By now, you’ve probably read or heard the news stories about how Google has created a way to use artificial intelligence (AI) to read mammograms. Much of the news coverage of the research, published January 1 in Nature, seemed to echo the idea that this research showed AI is better than an actual human radiologist reading a mammogram.
But AI is not better, it is just different. To create an AI system, scientists first show a computer software program a lot of mammography images with cancers to train it to recognize abnormalities. Then, when it is presented with a new image, it compares it to its AI memory databank to decide if it looks like what it knows is a cancer. This is, of course, exactly how radiologists are trained, although they have the advantage of having the patient’s medical history and symptoms to put into the equation. Is it better to have a radiologist read a mammogram and then have AI take a look than to just have the radiologist look at it? Probably. It’s probably also more accurate to have two radiologists read a mammogram. What would be more valuable would be having a way to figure out which cancers seen on a mammogram are actually life-threatening and which are not.
With major support from the National Institutes of Health, Sharon D. Lund Foundation, Jean Perkins Foundation and Rodenberry Foundation, my team and I are working in the US and Mexico using AI technology to develop a self-reading portable ultrasound to identify breast palpable lumps. You can read more about it here.
In the area in Mexico where we are doing our research, there is a shortage of radiologists. As a result, a woman with a lump in her breast—found by herself or her health care worker—typically has to wait nine months and travel to town to get in to see a radiologist for an evaluation with a mammogram.
Rather than duplicate the role of the radiologist, we want to make it possible for a nurse or other healthcare provider to use a portable ultrasound to take two ultrasound pictures of the breast lump and then load the pictures into an AI app on their smartphone to determine if the lump is benign and nothing more needs to be done — or if it may be a cancer and the woman really should see a radiologist for a mammogram. This would allow them to focus limited resources on the women who need them. Right now, we are in the process of teaching the AI how to know which breast lumps are worrisome.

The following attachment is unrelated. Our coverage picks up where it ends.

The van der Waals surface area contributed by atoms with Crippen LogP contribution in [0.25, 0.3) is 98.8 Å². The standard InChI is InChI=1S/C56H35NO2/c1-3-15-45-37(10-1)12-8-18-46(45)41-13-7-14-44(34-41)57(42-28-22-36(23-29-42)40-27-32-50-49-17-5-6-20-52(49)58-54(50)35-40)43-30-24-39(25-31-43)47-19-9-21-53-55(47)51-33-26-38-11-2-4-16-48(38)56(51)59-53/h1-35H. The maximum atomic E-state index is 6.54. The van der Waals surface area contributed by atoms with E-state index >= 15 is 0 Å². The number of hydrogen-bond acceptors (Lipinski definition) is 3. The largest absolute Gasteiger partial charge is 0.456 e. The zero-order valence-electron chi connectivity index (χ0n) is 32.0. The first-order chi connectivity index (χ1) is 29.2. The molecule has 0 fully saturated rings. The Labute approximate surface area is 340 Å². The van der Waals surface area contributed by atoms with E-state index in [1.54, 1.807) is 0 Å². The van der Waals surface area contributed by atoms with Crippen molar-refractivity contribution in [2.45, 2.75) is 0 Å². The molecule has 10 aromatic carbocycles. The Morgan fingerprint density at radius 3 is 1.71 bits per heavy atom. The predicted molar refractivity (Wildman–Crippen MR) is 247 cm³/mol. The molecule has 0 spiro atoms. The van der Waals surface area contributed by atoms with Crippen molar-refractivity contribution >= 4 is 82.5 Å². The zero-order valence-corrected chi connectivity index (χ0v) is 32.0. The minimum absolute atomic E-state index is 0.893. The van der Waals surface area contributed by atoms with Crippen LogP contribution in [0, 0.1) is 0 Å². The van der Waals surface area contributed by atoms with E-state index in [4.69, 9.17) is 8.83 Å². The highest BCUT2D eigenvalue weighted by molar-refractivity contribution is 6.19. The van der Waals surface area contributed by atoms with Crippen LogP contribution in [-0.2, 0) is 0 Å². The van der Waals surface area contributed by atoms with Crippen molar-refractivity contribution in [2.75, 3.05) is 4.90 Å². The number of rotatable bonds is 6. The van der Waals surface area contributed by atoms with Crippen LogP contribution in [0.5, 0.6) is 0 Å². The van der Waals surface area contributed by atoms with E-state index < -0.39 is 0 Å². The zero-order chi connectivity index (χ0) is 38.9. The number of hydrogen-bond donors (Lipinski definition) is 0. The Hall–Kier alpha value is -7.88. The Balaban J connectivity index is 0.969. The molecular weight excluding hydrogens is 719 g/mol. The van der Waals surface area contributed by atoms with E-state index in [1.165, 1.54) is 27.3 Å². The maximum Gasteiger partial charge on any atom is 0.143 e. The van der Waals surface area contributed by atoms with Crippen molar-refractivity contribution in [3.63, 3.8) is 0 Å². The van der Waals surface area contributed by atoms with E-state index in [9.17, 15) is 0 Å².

This approach would make the wait for a mammogram for those who need one much shorter and allow women with benign lumps to not have to wait and worry for nine months.
We are undoubtedly going to read much more this year about how AI is being used in cancer. It’s a hot area. But I think we need to think more about when and where we use AI. Why waste time developing it to do tasks that are readily accomplished by available people, when there is a need to bring better medical care to people who don’t even have easy access to health care providers. Our goal should be to improve outcomes. Having AI read mammograms is unlikely to do that but thinking about how to use AI in low-resourced areas will!